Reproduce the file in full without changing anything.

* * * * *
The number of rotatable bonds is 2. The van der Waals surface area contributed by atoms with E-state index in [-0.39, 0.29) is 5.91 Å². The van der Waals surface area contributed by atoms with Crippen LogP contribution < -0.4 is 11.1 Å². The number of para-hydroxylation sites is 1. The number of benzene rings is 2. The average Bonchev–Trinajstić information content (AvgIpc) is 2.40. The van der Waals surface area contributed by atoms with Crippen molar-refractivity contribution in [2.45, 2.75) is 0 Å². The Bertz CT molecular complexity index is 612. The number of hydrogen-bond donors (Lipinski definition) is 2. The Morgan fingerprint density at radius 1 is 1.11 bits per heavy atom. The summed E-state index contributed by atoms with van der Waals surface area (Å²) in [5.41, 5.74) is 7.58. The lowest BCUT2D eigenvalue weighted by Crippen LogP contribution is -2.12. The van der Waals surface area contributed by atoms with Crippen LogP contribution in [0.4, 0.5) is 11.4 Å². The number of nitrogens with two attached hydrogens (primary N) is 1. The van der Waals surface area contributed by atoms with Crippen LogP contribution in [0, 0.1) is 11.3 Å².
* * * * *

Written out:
The number of rotatable bonds is 2. The van der Waals surface area contributed by atoms with E-state index in [-0.39, 0.29) is 5.91 Å². The van der Waals surface area contributed by atoms with Crippen LogP contribution < -0.4 is 11.1 Å². The number of para-hydroxylation sites is 1. The number of benzene rings is 2. The average Bonchev–Trinajstić information content (AvgIpc) is 2.40. The van der Waals surface area contributed by atoms with Crippen molar-refractivity contribution in [2.45, 2.75) is 0 Å². The Bertz CT molecular complexity index is 612. The number of hydrogen-bond donors (Lipinski definition) is 2. The Morgan fingerprint density at radius 1 is 1.11 bits per heavy atom. The summed E-state index contributed by atoms with van der Waals surface area (Å²) in [5.41, 5.74) is 7.58. The lowest BCUT2D eigenvalue weighted by Crippen LogP contribution is -2.12. The van der Waals surface area contributed by atoms with Crippen LogP contribution in [0.4, 0.5) is 11.4 Å². The number of nitrogens with two attached hydrogens (primary N) is 1. The van der Waals surface area contributed by atoms with Crippen LogP contribution in [0, 0.1) is 11.3 Å².